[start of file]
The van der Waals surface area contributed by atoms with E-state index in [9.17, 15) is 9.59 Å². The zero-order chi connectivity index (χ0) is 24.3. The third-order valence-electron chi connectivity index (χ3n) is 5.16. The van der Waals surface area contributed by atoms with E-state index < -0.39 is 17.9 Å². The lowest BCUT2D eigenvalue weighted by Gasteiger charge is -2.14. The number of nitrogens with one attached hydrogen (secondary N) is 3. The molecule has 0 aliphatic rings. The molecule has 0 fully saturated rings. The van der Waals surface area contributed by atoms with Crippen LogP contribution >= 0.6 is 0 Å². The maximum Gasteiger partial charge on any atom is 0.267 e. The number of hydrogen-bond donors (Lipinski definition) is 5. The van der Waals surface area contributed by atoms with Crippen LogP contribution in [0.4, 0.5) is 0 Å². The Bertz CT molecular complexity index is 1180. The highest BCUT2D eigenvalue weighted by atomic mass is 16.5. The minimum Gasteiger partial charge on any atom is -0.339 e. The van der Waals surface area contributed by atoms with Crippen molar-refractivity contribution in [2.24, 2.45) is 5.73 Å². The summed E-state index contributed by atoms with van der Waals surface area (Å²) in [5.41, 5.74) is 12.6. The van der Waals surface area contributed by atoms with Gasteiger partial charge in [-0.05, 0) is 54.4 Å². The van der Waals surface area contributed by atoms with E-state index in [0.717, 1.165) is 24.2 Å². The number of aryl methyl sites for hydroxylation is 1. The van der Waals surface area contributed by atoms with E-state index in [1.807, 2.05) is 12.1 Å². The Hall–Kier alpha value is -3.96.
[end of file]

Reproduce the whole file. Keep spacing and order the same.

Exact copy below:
The van der Waals surface area contributed by atoms with E-state index in [9.17, 15) is 9.59 Å². The zero-order chi connectivity index (χ0) is 24.3. The third-order valence-electron chi connectivity index (χ3n) is 5.16. The van der Waals surface area contributed by atoms with E-state index < -0.39 is 17.9 Å². The lowest BCUT2D eigenvalue weighted by Gasteiger charge is -2.14. The number of nitrogens with one attached hydrogen (secondary N) is 3. The molecule has 0 aliphatic rings. The molecule has 0 fully saturated rings. The van der Waals surface area contributed by atoms with Crippen LogP contribution >= 0.6 is 0 Å². The maximum Gasteiger partial charge on any atom is 0.267 e. The number of hydrogen-bond donors (Lipinski definition) is 5. The van der Waals surface area contributed by atoms with Crippen LogP contribution in [0.4, 0.5) is 0 Å². The Bertz CT molecular complexity index is 1180. The highest BCUT2D eigenvalue weighted by atomic mass is 16.5. The minimum Gasteiger partial charge on any atom is -0.339 e. The van der Waals surface area contributed by atoms with Crippen molar-refractivity contribution in [2.24, 2.45) is 5.73 Å². The summed E-state index contributed by atoms with van der Waals surface area (Å²) in [5.41, 5.74) is 12.6. The van der Waals surface area contributed by atoms with Gasteiger partial charge in [-0.05, 0) is 54.4 Å². The van der Waals surface area contributed by atoms with E-state index in [0.717, 1.165) is 24.2 Å². The number of aryl methyl sites for hydroxylation is 1. The van der Waals surface area contributed by atoms with E-state index in [1.807, 2.05) is 12.1 Å². The Hall–Kier alpha value is -3.96.